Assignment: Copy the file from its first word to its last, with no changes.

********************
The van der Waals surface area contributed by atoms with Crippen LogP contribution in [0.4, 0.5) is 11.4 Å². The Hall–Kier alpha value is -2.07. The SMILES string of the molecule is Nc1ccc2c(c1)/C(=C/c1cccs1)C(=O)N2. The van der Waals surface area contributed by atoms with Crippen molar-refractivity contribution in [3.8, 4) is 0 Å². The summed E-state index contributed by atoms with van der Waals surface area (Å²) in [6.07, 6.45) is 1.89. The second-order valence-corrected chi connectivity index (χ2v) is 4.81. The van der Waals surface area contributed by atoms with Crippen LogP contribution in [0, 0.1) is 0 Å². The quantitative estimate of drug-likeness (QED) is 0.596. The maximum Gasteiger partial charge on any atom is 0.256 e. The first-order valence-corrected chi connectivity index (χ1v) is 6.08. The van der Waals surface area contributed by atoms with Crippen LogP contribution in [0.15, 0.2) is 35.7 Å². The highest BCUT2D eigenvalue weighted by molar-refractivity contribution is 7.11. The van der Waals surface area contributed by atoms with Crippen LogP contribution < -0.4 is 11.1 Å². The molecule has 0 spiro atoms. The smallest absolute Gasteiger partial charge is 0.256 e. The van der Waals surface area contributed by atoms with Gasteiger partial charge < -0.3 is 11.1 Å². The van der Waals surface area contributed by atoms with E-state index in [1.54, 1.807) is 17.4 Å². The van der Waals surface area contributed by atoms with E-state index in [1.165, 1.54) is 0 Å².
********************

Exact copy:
The van der Waals surface area contributed by atoms with Crippen LogP contribution in [0.4, 0.5) is 11.4 Å². The Hall–Kier alpha value is -2.07. The SMILES string of the molecule is Nc1ccc2c(c1)/C(=C/c1cccs1)C(=O)N2. The van der Waals surface area contributed by atoms with Crippen molar-refractivity contribution in [3.8, 4) is 0 Å². The summed E-state index contributed by atoms with van der Waals surface area (Å²) in [6.07, 6.45) is 1.89. The second-order valence-corrected chi connectivity index (χ2v) is 4.81. The van der Waals surface area contributed by atoms with Crippen LogP contribution in [0, 0.1) is 0 Å². The quantitative estimate of drug-likeness (QED) is 0.596. The maximum Gasteiger partial charge on any atom is 0.256 e. The first-order valence-corrected chi connectivity index (χ1v) is 6.08. The van der Waals surface area contributed by atoms with Crippen LogP contribution in [0.15, 0.2) is 35.7 Å². The highest BCUT2D eigenvalue weighted by molar-refractivity contribution is 7.11. The van der Waals surface area contributed by atoms with Crippen LogP contribution < -0.4 is 11.1 Å². The molecule has 0 spiro atoms. The smallest absolute Gasteiger partial charge is 0.256 e. The van der Waals surface area contributed by atoms with Gasteiger partial charge < -0.3 is 11.1 Å². The van der Waals surface area contributed by atoms with E-state index in [1.54, 1.807) is 17.4 Å². The van der Waals surface area contributed by atoms with E-state index in [1.165, 1.54) is 0 Å².